Police swarm Guilderland High after second bomb threat in a week

The Enterprise — Elizabeth Floyd Mair 

Police searched backpacks before allowing students in on Tuesday morning. About an hour after the start of the school day, the campus was placed on lockdown and students were asked to shelter-in-place. 

GUILDERLAND — Guilderland High School was placed on lockdown Tuesday morning because of a bomb threat, the second in one week. The school day proceeded after the lockdown was lifted at 9:30 a.m.

School officials announced, in an email alert sent out to parents at 7:07 a.m., that there had been a threat suggesting that explosive materials would be brought into the school on Tuesday. The high-school day begins at 7:30 a.m.

(Two students were arrested Nov. 29)

The threat also expressed concern that administrators would not take it seriously, Superintendent Marie Wiles said Tuesday morning at a press conference. It was received by high school Principal Thomas Lutsic shortly after 6 a.m., when he arrived at school and opened his email; it had been sent at about 5:45 Tuesday morning, Lutsic told reporters. Another administrator also received the threat, Wiles said.

Wiles said that “buses were already rolling” when the threat came in and that administrators needed to decide quickly how best to protect students and staff. She said that a decision was made to allow students in, but to search each student’s backpack at the door.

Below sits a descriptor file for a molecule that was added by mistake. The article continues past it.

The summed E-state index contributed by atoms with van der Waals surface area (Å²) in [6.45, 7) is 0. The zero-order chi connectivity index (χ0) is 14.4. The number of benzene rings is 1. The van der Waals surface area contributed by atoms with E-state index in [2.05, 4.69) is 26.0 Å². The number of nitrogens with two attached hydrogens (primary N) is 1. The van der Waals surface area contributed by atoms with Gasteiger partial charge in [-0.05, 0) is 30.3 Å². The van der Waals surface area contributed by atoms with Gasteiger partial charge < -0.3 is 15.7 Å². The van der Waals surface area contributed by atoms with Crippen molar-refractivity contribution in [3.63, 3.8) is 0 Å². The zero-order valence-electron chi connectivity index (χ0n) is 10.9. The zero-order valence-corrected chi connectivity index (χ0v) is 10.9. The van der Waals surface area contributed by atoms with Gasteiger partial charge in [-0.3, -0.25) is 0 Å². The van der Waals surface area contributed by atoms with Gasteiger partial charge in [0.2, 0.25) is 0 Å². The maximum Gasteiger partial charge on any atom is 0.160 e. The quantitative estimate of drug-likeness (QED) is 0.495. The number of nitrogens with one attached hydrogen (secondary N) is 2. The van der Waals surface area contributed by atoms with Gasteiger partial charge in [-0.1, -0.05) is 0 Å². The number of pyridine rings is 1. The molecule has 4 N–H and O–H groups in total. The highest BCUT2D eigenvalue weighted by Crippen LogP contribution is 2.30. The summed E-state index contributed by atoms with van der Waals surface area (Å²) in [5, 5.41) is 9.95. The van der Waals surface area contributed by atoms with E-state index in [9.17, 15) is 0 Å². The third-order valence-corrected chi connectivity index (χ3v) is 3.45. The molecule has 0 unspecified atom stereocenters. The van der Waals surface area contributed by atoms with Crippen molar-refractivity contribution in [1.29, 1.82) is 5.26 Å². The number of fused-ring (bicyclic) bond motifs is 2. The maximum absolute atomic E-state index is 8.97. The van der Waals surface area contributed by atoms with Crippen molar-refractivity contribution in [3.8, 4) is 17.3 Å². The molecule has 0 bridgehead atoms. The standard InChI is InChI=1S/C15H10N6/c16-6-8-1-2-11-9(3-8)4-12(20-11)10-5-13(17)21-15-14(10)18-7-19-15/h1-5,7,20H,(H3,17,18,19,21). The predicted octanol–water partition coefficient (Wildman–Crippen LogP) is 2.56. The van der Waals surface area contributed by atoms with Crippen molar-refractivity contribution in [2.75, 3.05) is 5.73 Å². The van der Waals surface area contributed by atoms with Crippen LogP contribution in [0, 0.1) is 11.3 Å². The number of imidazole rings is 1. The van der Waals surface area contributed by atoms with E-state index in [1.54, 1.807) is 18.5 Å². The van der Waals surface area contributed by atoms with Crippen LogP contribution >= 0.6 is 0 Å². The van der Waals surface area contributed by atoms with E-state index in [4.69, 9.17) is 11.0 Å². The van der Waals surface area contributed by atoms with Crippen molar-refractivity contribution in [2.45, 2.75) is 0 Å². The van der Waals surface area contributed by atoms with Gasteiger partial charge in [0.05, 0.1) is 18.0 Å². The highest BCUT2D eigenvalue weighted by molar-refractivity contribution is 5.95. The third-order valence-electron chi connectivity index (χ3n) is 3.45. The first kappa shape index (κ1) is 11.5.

Wiles said she did not know if today’s threat came from the same person who sent a threat last week, but said that it was not from the same email account. Last Monday night an email was sent to Lutsic, warning of a bomb’s having been placed inside the school; administrators and police announced last week that it had come from a student’s school email account.

The threat last week was not sent by the student whose account was used, said Aubree Kammler, district communications specialist, on Tuesday morning, who added that police were still investigating who was behind it.

Ten Guilderland police cars and several Albany County Sheriff vehicles lined the entrance to the school Tuesday morning. As of 8:30, the school went into lockdown, with students sheltering in place. No one was allowed in or out.


The Enterprise — Elizabeth Floyd Mair

A nose for danger: A Troy police officer called to the scene with his police dog approached the school Tuesday morning, to help search for explosives. A threat was emailed to the school in the morning, less than two hours before the start of the school day.


Students who had arrived late sat in idling cars with their parents; others lingered on the sidewalks near the school. Parents who had arrived having heard about the threat and hoping to pick up children had no choice but to wait outside.

Clusters of police and administrators talked at the front entrance and inside.The Federal Bureau of Investigation and the Bureau of Alcohol, Tobacco, Firearms and Explosives were on scene, Deputy Chief of the Guilderland Police Curtis Cox said at the press conference. Several police dogs were on the scene, including dogs from the sheriff’s office and the Troy Police Department.

Explaining the difference in the level of police presence this week and last, Cox said that police “have to take each threat based on the level of threat,” evaluating each one and contacting the resources needed.

Asked what kind of charges would await someone who made such threats, Cox said, “Serious charges. I’m sure they’re all felonies.”

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